Morning Energy Roundup: coal export dock faces roadblock, Chesapeake selling assets and more

2014-03-18T08:00:00Z 2014-03-18T10:18:37Z Morning Energy Roundup: coal export dock faces roadblock, Chesapeake selling assets and moreBy BENJAMIN STORROW Star-Tribune staff writer Casper Star-Tribune Online

A coal export terminal proposed in Oregon faces a new roadblock after state regulators found the project's developer needs a permit to operate on the Columbia River.

That finding represented a reversal for the Oregon Department of State Lands, which previously said no such permit was required. The decision also came roughly one month after Ambre Energy took a major step towards beginning work on its proposed export dock in Port of Morrow and Port of St. Helens. In February,  the Oregon Department of Environmental Quality approved air quality, water quality and storm construction permits for the project, known officials as Morrow Pacific. 

The facility, if approved, would ship around 8 million tons of Wyoming and Montana coal to Asia annually. Port Marrow is one of several coal export docks planned for the West Coast.

Wyoming officials and coal companies in the Powder River Basin have lobbied hard for the docks, saying the facilities as essential to the industry's ability to serve Asia's coal fired power plants. But the facilities have run into fierce opposition from environmentalists, who argue the docks will perpetuate coal use and worsen global climate change. 

In a letter sent to Ambre Friday, DSL Operations Manager Lori Warner-Dickason wrote the state owns lands submerged beneath the Columbia River. State authorization is consequently required for the project, she wrote.

Ambre Energy has proposed unloading coal from trains onto barges, which will then travel the river, depositing cargo onto the ships headed for Asia.

“This decision is a no-brainer," said Cesia Kearns, Senior Campaign Representative for the Sierra Club and co-director of the Power Past Coal coalition. "Our state should not lease public land for the construction of a dirty, dangerous coal export terminal that would threaten the health and safety of families throughout Oregon and along the Columbia River Gorge."

Ambre Energy is reviewing the letter and will consult with the Port of St. Helens and the Port of Morrow, a company spokeswoman told the Daily Astorian.  

In other energy news:

  • Encana is reportedly in advanced talks to sell its share in the Jonah field to a pair of private equity firms for around $2 billion. Our story is here
  • Chesapeake Energy is preparing to spin-off its oil services division in a bid to slash its debt and raise the value of the company's assets, Reuters reports. The company announced plans earlier this year to cut spending by 20 percent and sell assets to close a funding gap of around $1 billion. Chesapeake has taken a leading role in developing the Niobrara and Frontier formations in eastern Wyoming.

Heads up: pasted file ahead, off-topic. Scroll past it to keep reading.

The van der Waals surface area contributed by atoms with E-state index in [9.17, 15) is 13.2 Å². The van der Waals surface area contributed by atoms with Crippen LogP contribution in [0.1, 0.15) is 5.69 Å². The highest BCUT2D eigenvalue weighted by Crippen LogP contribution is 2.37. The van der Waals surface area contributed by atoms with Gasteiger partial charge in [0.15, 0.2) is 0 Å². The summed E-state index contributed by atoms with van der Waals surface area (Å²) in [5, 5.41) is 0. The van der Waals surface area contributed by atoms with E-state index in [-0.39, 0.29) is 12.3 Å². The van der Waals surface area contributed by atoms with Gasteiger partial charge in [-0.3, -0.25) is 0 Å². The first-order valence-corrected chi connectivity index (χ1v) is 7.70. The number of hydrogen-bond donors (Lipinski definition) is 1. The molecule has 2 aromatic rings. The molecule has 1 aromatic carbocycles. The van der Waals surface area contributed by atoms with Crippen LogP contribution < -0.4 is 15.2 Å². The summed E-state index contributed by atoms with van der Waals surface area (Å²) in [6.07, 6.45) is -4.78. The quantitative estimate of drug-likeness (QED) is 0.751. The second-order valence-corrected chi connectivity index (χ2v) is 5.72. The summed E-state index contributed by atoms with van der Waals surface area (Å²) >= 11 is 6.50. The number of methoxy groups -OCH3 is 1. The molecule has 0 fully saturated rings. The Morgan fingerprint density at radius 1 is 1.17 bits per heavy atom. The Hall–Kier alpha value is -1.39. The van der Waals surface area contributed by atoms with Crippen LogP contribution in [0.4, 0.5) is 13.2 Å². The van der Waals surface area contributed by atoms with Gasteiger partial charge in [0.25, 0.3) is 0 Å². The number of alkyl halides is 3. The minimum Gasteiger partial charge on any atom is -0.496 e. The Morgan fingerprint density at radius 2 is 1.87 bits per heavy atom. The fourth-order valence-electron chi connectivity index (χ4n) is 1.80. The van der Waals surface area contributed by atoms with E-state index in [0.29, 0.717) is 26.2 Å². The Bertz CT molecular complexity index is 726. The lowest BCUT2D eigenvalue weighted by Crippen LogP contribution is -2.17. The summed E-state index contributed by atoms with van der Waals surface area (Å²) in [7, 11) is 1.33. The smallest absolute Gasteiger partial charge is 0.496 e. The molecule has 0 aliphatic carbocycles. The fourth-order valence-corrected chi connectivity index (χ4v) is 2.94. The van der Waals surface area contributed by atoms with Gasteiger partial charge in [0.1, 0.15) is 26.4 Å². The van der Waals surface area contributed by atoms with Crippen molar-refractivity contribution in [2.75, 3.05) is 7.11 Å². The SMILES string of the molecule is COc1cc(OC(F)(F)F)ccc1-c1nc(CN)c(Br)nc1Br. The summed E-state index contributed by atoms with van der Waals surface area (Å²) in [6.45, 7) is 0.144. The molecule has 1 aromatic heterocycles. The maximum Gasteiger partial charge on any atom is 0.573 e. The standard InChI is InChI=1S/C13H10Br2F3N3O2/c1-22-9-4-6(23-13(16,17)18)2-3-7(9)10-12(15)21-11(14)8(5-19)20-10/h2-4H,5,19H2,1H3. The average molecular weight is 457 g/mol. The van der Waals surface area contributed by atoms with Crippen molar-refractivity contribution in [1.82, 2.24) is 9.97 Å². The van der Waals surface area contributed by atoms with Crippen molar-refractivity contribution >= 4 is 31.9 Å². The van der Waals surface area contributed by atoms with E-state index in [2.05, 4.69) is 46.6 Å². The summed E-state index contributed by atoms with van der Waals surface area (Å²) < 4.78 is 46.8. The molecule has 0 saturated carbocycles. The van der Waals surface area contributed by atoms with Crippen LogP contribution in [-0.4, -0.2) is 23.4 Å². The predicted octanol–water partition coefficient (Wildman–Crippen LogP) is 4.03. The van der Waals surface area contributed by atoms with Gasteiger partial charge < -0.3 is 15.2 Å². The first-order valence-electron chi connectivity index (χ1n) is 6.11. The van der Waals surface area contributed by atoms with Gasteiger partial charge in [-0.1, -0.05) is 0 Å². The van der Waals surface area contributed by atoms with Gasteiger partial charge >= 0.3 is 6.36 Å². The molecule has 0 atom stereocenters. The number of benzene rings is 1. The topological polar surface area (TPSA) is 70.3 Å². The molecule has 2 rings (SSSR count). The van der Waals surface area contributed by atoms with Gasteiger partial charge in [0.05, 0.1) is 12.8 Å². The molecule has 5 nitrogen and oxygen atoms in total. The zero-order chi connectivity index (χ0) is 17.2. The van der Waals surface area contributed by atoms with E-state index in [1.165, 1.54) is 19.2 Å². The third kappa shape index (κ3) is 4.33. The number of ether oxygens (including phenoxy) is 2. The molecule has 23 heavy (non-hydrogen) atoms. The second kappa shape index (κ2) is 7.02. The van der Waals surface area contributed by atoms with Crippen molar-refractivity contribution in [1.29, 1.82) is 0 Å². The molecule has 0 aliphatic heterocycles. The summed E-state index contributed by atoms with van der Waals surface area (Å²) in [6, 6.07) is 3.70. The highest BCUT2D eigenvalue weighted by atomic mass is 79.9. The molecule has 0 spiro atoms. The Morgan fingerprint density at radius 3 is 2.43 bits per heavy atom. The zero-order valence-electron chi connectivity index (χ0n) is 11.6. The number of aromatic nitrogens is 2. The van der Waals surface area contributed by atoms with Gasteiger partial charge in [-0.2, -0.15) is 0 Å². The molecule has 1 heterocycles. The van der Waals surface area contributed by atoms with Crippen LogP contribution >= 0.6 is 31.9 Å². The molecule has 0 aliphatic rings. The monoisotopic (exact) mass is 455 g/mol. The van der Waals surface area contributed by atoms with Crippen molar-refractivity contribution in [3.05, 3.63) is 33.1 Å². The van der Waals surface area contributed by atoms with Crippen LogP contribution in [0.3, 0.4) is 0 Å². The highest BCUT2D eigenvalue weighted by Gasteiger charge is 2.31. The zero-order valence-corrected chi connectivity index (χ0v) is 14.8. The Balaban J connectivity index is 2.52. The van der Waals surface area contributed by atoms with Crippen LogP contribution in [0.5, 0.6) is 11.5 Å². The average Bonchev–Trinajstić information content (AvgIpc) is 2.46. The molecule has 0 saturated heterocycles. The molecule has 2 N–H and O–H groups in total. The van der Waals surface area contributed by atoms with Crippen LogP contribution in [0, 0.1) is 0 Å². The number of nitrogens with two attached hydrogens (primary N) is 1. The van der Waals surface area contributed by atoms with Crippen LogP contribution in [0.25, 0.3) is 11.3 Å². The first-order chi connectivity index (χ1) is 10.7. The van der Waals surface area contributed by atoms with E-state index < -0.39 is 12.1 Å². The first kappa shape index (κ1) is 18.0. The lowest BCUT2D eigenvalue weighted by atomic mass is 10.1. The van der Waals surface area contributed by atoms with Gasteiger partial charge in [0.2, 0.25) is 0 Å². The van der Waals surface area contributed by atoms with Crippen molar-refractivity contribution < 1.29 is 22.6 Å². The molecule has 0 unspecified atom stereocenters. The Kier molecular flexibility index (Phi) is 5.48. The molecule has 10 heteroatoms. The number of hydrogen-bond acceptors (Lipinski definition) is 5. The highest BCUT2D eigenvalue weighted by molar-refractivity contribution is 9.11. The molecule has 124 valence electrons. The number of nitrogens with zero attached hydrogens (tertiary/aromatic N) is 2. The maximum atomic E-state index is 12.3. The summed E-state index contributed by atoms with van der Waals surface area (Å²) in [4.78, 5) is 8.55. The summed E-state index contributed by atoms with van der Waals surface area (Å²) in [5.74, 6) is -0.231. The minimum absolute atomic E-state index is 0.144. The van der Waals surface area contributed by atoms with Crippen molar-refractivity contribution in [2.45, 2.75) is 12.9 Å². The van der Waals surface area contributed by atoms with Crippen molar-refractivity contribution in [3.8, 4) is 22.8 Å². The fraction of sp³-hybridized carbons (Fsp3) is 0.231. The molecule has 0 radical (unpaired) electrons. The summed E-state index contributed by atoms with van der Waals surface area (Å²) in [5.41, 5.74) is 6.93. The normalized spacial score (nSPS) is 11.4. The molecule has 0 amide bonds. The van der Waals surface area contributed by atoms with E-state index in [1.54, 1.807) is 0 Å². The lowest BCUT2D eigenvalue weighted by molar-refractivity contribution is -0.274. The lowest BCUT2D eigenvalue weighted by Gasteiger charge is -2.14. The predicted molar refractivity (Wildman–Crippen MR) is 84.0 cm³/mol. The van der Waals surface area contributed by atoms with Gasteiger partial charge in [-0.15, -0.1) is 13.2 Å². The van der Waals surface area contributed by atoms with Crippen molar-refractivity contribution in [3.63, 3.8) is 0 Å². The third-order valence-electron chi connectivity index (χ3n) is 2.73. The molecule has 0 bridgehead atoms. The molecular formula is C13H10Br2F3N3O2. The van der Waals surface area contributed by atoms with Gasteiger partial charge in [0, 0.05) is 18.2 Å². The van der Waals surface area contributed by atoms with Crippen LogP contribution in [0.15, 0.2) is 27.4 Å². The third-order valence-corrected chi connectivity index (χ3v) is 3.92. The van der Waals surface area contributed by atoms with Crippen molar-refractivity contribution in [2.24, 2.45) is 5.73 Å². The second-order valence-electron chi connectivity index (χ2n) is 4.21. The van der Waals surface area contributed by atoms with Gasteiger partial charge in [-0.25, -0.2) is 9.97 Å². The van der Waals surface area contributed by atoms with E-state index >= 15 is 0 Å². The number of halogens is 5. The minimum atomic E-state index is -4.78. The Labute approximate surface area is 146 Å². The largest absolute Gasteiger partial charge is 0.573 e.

• Crimea's vote to break from Ukraine sent oil prices down Monday, the Associated Press reports

By the numbers:

  • Natural gas prices: Henry Hub $4.59, Wyoming Pool $4.36
  • Oil prices: West Texas Intermediate $98.08, Brent Crude $106.24

Reach energy reporter Benjamin Storrow at 307-335-5344 or Follow him on Twitter @bstorrow

Copyright 2015 Casper Star-Tribune Online. All rights reserved. This material may not be published, broadcast, rewritten or redistributed.

No Comments Posted.

Untitled Document

Civil Dialogue

We provide this community forum for readers to exchange ideas and opinions on the news of the day. Passionate views, pointed criticism and critical thinking are welcome. Name-calling, crude language and personal abuse are not welcome. Moderators will monitor comments with an eye toward maintaining a high level of civility in this forum. Our comment policy explains the rules of the road for registered commenters.

If your comment was not approved, perhaps...

  1. You called someone an idiot, a racist, a dope, a moron, etc. Please, no name-calling or profanity (or veiled profanity -- #$%^&*).

  2. You rambled, failed to stay on topic or exhibited troll-like behavior intended to hijack the discussion at hand.

  3. YOU SHOUTED YOUR COMMENT IN ALL CAPS. This is hard to read and annoys readers.

  4. You have issues with a business. Have a bad meal? Feel you were overcharged at the store? New car is a lemon? Contact the business directly with your customer service concerns.

  5. You believe the newspaper's coverage is unfair. It would be better to write the editor at, or call Editor Jason Adrians at 266-0545 or Content Director David Mayberry at 266-0633. This is a forum for community discussion, not for media criticism. We'd rather address your concerns directly.

  6. You included an e-mail address or phone number, pretended to be someone you aren't or offered a comment that makes no sense.

  7. You accused someone of a crime or assigned guilt or punishment to someone suspected of a crime.

  8. Your comment is in really poor taste.

Add Comment
You must Login to comment.

Click here to get an account it's free and quick